A cornucopia of acorns has been falling from oak trees this season, a phenomenon that happens roughly every two to five years for reasons that defy scientific explanation.

The irregularity of “mast years” is endemic across the entire oak kingdom and is believed to be an evolutionary adaptation. It helps keep populations of rodents and other animals that feed on acorns down during lean years, while producing enough acorns during mast years to allow for oak propagation.

Acorns are in abundance this year. Carl D. Walsh/Staff Photographer

Scientists believe weather conditions and populations that feed on acorns may factor into the cycle of mast years, but those factors don’t adequately explain why all oak trees of a particular type tend to produce an excess of mature acorns at seemingly random intervals on a synchronized schedule. It’s a mystery that has baffled botanists for centuries.

In Portland, mast years tend to lead to more calls for city services as some residents, overwhelmed by the blanket of slippery, critter-attracting acorns in their yards, seek help removing them, according to city arborist Jeff Tarling.

“We’ll get calls from residents saying, ‘There’s a lot of acorns in my yard … and I hate raking them up,’ ” Tarling said. “It becomes more of an issue to homeowners who have to rake leaves and then have to rake acorns for weeks at a time.”

But Tarling said mast years serve an important function in nature. Not only do they help replenish the oak population, they also provide food for animals such as mice, squirrels, jays, pigeons and even ducks. That, in turn, makes food more plentiful for predators such as raptors, he said.

Tarling recalled that in November 2018, a great black hawk took up residence in Portland’s Deering Oaks in what has been described as the most unusual bird sighting in Maine in decades. The hawk, native to Central and South America, first appeared in August 2018 in Biddeford before making its way to Portland.

The hawk’s presence was likely attributable to an explosion in New England’s Eastern gray squirrel population in 2018 following a mast year for acorns the year before, Tarling said. The plentiful acorns ensured the squirrels were well-fed and produced more offspring, which in turn provided the great black hawk and other predators with food.

“There’s no question that, particularly in the woodland areas, it’s definitely a boon to wildlife – everything from birds to mammals that eat the seed,” he said.

Acorns are high in nutritional content but can’t be consumed safely by all animals, particularly some larger ones. They contain valuable protein, fats, carbohydrates and B vitamins, but also acidic tannins that not all animals have the ability to safely metabolize.

Bears, deer and pigs are able to break down the tannins without issue, but acorns can cause a slow and painful death in horses and cows if eaten in high enough quantities.

The bitter tannins are largely responsible for the acorn falling out of favor as a food source for people, although it was once a staple in some European, Native American and other cultures. According to a 2014 article in Scientific American, the Roman natural philosopher Pliny the Elder referred to the oak as the “tree which first produced food for mortal man.”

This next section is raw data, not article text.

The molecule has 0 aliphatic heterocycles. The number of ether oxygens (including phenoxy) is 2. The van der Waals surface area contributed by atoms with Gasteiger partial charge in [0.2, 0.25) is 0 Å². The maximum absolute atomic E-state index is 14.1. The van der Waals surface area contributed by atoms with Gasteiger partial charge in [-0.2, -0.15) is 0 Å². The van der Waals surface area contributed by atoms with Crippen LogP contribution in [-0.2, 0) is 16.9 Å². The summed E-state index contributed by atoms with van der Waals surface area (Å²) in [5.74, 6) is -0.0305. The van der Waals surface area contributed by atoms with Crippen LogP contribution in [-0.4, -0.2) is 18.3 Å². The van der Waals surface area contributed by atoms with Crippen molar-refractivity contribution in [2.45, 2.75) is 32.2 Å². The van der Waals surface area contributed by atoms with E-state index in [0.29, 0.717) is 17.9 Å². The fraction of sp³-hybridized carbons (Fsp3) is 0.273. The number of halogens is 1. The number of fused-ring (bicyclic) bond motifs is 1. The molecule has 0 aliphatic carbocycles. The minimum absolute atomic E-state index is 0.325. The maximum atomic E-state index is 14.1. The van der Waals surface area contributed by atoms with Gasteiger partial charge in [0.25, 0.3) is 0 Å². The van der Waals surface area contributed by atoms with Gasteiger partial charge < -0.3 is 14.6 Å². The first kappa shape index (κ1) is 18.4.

Plentiful in mast years and easy to store, acorns were valued for their high energy content, and a variety of methods were developed to leach out the undesirable tannins so the acorns could be ground into flour.

The rise of more easily processed grains led humans to largely abandon the acorn as a food source. But farmer and baker David Koubek, co-owner of The Good Shepherd’s Farm in Bremen, noted that there are still adventurous bakers out there willing to work with acorn flour.

“I’ve never tried it, but I’ve been wanting to try it,” he said.

Koubek, who was selling a variety of breads and other products at the Portland Farmers’ Market on Saturday in Deering Oaks, said acorns from the white oak appear to be more palatable to humans than those from the red oak because they have a lower tannin content. Properly processed acorn flour from white oaks can be used to make crackers, pancakes and other foods, he said.

Another vendor at the farmers market who expressed an interest in the history of acorns as a food source was Genna Ulrich of Serendipity Acres in North Yarmouth, which raises organic, pasture-fed poultry.

Ulrich has read up on the subject and believes the leaching process, which tends to involve soaking chopped acorns in successive fresh pots of boiling water, could be feasible for someone who uses a wood stove for heating and has the stove burning all day anyway during the winter.

Ulrich marveled at the strange nature of the acorn’s boom-and-bust cycle, especially the fact that all oak trees of a given variety seem to automatically follow what the others are doing.

“Why would the trees coordinate?” they said. “Why do they do it?”


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